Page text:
Show ContentsBentinck History, Family Crest & Coats of Arms

Early Origins of the Bentinck family

The surname Bentinck was first found in Holland, where the name became noted for its many branches in the region, each house acquiring a status and influence which was envied by the princes of the region. The name was first recorded in Overyssel, a province of Holland bordering Drenthe, Gelderland and Zutphen. The capital is Zwolle although Enschede is the largest town. Other towns to the south include Deventer, Hengelo, Kampen (noted for its fine town hall) and Almelo.

The ancient family were the Counts Aldenburg Bentinck since 1732 but were a noble medieval family. In their later history the surname became a power unto themselves and were elevated to the ranks of nobility as they grew into this most influential family.

Early History of the Bentinck family

This web page shows only a small excerpt of our Bentinck research. Another 102 words (7 lines of text) covering the years 1688, 1649, 1709, 1649 and 1670 are included under the topic Early Bentinck History in all our PDF Extended History products and printed products wherever possible.

Bentinck Spelling Variations

Spelling variations of this family name include: Bentinck, Bentick, Bentik, Bentink and others.

Early Notables of the Bentinck family (pre 1700)

From this era of Dutch history, those of this who distinguished themselves included Sir William Cavendish-Bentinck, 6th Duke of Portland, Marquis of Titchfield, Earl of Portland, Viscount Woodstock and Baron Cirencester and Bolsover, Knight of St. John of Jerusalem. William Bentinck first Earl of Portland (1649-1709), is generally stated to have been born in 1649, but the Dutch historian, Groen van Prinsterer, dates his birth four years earlier. "He was of a noble family, the son of Henry Bentinck, of Diepenheim, in Overyssel, and the nephew of a general officer in the...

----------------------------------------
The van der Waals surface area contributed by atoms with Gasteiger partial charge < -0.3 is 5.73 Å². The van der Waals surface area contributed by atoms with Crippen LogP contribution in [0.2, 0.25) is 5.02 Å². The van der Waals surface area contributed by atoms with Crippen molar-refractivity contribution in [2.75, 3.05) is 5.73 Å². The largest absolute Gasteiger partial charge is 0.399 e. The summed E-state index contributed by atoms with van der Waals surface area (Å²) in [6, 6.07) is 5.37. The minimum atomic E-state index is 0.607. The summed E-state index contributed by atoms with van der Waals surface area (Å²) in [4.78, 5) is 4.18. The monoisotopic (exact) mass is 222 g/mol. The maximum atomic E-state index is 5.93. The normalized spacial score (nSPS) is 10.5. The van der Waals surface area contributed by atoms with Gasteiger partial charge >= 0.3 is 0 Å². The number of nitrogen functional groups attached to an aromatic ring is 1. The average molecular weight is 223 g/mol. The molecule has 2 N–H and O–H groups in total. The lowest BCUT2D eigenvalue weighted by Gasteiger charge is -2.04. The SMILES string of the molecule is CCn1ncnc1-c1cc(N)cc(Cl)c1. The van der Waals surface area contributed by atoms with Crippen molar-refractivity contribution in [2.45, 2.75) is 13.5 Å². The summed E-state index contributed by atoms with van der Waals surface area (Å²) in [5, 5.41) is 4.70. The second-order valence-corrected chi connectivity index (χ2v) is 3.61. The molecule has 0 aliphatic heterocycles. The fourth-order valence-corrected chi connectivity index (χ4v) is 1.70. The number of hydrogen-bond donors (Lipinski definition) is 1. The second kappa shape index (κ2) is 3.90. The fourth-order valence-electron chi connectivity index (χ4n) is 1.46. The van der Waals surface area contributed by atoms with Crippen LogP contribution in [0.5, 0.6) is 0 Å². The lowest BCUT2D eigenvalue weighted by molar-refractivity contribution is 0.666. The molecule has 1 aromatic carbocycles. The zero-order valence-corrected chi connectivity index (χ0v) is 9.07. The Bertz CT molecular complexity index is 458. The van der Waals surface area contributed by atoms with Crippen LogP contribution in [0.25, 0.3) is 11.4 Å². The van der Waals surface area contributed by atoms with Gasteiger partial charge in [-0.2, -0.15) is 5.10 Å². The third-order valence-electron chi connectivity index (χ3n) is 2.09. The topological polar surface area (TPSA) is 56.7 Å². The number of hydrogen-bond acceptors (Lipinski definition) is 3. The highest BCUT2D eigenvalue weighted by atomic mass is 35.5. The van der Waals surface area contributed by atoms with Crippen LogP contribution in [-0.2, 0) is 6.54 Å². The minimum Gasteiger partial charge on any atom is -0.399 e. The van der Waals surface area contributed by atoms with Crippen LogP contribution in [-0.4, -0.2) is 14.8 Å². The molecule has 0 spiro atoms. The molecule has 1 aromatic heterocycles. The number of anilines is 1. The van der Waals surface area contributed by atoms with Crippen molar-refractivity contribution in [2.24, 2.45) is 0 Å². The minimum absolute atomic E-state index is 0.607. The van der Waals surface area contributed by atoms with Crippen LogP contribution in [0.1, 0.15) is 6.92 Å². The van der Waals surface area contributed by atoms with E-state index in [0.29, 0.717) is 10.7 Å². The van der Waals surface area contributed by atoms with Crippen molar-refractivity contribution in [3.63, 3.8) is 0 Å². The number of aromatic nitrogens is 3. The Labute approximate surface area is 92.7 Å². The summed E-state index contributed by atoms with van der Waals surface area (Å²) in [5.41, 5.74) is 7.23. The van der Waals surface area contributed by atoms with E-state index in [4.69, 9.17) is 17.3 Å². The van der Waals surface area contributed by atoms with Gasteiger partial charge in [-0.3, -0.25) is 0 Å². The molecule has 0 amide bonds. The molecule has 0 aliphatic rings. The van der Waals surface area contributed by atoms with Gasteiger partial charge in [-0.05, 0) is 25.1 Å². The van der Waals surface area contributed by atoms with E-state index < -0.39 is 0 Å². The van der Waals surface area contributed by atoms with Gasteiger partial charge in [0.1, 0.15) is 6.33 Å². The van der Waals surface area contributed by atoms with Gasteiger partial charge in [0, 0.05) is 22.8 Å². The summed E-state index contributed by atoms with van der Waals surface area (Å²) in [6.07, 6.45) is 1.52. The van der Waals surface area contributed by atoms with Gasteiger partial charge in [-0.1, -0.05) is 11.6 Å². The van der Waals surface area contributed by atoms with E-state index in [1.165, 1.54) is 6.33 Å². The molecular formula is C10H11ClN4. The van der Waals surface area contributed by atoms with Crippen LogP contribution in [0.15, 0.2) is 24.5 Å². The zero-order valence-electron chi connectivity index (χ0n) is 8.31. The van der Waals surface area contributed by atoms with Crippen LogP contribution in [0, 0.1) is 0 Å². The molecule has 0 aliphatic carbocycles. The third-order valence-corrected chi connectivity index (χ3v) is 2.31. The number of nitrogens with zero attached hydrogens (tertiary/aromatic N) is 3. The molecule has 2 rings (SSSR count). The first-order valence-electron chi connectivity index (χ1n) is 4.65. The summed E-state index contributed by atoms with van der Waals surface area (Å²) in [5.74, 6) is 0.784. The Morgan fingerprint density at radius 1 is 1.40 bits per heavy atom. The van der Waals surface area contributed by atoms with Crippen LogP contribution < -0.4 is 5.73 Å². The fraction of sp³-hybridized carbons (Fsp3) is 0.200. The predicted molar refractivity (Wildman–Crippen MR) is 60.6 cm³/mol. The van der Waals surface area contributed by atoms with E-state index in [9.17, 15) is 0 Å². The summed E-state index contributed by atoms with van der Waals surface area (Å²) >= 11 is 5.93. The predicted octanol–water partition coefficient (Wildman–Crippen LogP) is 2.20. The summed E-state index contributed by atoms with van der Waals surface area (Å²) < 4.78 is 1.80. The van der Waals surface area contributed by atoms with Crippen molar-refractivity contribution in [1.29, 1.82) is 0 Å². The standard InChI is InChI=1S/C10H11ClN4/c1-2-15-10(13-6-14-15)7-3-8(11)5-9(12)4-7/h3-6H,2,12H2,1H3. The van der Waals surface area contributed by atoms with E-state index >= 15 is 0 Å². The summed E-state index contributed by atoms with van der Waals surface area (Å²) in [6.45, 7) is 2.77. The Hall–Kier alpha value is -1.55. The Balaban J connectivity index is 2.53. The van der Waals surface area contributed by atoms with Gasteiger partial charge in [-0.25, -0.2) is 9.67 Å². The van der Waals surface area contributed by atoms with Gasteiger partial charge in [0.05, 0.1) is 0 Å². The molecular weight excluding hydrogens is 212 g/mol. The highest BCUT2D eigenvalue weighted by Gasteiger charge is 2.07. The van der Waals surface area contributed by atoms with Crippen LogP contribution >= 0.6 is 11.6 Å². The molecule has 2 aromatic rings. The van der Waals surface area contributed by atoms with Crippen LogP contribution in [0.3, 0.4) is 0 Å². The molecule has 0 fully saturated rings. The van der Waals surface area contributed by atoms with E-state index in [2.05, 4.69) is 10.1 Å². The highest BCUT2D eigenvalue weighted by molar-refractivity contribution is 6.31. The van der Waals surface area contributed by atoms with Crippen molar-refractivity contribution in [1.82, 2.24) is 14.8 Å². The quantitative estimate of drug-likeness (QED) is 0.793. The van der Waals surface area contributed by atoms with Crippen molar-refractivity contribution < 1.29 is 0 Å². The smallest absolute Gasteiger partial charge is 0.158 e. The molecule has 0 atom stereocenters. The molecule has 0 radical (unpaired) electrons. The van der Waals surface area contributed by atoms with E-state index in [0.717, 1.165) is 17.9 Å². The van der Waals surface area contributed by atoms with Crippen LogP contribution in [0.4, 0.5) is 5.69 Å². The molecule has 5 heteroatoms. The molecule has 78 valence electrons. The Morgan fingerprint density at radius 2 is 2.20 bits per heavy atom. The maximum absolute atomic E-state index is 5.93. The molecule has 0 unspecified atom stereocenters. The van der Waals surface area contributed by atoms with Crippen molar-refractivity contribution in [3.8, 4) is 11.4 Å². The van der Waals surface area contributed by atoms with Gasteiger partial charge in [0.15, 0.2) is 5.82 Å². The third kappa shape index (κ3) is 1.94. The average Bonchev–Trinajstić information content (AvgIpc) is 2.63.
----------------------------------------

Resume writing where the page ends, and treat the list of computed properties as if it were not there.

Another 91 words (6 lines of text) are included under the topic Early Bentinck Notables in all our PDF Extended History products and printed products wherever possible.

United States Bentinck migration to the United States +

Some of the first settlers of this family name were:

Bentinck Settlers in United States in the 19th Century
  • T. Bentinck, who arrived in Boston in 1823

Contemporary Notables of the name Bentinck (post 1700) +

  • Mr. Timothy Charles Robert Noel Bentinck M.B.E. (b. 1953), British 12th Earl of Portland, Count Bentinck, Actor and Writer, was appointed Member of the Order of the British Empire on 8th June 2018, for services to Drama [1]
  • Sir Henry John William Bentinck (1796-1878), British general, youngest son of Major-general John Charles Bentinck
  • John Albert Bentinck (1737-1775), British captain in the British Royal Navy, eponym of the HMS Bentinck, a Buckley class Captains class frigate
  • Lord William Cavendish- Bentinck (1774-1839), English statesman, Governor-General of India from 1828 to 1835
  • William Henry Cavendish Bentinck, 3rd Duke of Portland, British politician, Prime Minister of England
  • Timothy Charles Robert Noel "Tim" Bentinck (b. 1953), 12th Earl of Portland, 8th Count Bentinck und Waldeck Limpurg, Australian-born, English actor, known for his long-running role as David Archer in the BBC Radio 4 series, The Archers
  • Lord George Bentinck (1802-1848), English politician and racehorse owner
  • Lord William George Frederick Cavendish Bentinck, English politician and racehorse owner
  • Duke William Cavendish Bentinck (1738-1809), English statesman
  • Earl William Bentinck (1649-1709), English soldier and courtier

The Bentinck Motto +

The motto was originally a war cry or slogan. Mottoes first began to be shown with arms in the 14th and 15th centuries, but were not in general use until the 17th century. Thus the oldest coats of arms generally do not include a motto. Mottoes seldom form part of the grant of arms: Under most heraldic authorities, a motto is an optional component of the coat of arms, and can be added to or changed at will; many families have chosen not to display a motto.

Motto: Craignez honte
Motto Translation: Fear shame.

  1. "Birthday and New Year Honours Lists (1940 to 2019)." Issue 62507, 28 December 2018 | London Gazette, The Gazette, Dec. 2018, on Facebook